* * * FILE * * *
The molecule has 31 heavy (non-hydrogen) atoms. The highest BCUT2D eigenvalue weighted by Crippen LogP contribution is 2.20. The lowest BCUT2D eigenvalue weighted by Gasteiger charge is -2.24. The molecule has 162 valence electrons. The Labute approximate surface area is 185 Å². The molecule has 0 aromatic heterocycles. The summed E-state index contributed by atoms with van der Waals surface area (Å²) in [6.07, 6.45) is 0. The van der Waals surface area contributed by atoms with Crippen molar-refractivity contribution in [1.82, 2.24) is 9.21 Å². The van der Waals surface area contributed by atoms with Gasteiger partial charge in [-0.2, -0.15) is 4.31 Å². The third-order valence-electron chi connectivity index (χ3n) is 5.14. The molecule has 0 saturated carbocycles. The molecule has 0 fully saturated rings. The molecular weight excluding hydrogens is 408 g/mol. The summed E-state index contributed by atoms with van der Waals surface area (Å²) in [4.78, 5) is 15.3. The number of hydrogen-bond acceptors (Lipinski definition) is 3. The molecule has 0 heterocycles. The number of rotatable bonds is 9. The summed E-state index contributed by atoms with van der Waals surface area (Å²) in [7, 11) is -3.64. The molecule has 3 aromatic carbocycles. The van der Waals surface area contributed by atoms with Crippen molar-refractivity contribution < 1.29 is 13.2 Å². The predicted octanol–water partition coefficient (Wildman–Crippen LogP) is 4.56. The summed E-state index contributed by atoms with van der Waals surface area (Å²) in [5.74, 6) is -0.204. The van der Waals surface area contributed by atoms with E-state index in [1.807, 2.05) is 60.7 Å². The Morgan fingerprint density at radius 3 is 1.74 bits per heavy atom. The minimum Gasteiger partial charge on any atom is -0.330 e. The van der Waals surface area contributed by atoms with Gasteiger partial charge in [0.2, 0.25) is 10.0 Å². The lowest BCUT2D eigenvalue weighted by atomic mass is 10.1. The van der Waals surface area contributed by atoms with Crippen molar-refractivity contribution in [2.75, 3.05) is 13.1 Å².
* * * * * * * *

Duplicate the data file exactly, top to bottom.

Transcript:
The molecule has 31 heavy (non-hydrogen) atoms. The highest BCUT2D eigenvalue weighted by Crippen LogP contribution is 2.20. The lowest BCUT2D eigenvalue weighted by Gasteiger charge is -2.24. The molecule has 162 valence electrons. The Labute approximate surface area is 185 Å². The molecule has 0 aromatic heterocycles. The summed E-state index contributed by atoms with van der Waals surface area (Å²) in [6.07, 6.45) is 0. The van der Waals surface area contributed by atoms with Crippen molar-refractivity contribution in [1.82, 2.24) is 9.21 Å². The van der Waals surface area contributed by atoms with Gasteiger partial charge in [-0.2, -0.15) is 4.31 Å². The third-order valence-electron chi connectivity index (χ3n) is 5.14. The molecule has 0 saturated carbocycles. The molecule has 0 fully saturated rings. The molecular weight excluding hydrogens is 408 g/mol. The summed E-state index contributed by atoms with van der Waals surface area (Å²) in [4.78, 5) is 15.3. The number of hydrogen-bond acceptors (Lipinski definition) is 3. The molecule has 0 heterocycles. The number of rotatable bonds is 9. The summed E-state index contributed by atoms with van der Waals surface area (Å²) in [7, 11) is -3.64. The molecule has 3 aromatic carbocycles. The van der Waals surface area contributed by atoms with Crippen molar-refractivity contribution < 1.29 is 13.2 Å². The predicted octanol–water partition coefficient (Wildman–Crippen LogP) is 4.56. The summed E-state index contributed by atoms with van der Waals surface area (Å²) in [5.74, 6) is -0.204. The van der Waals surface area contributed by atoms with E-state index in [1.807, 2.05) is 60.7 Å². The Morgan fingerprint density at radius 3 is 1.74 bits per heavy atom. The minimum Gasteiger partial charge on any atom is -0.330 e. The van der Waals surface area contributed by atoms with Gasteiger partial charge in [0.2, 0.25) is 10.0 Å². The lowest BCUT2D eigenvalue weighted by atomic mass is 10.1. The van der Waals surface area contributed by atoms with Crippen molar-refractivity contribution in [2.75, 3.05) is 13.1 Å².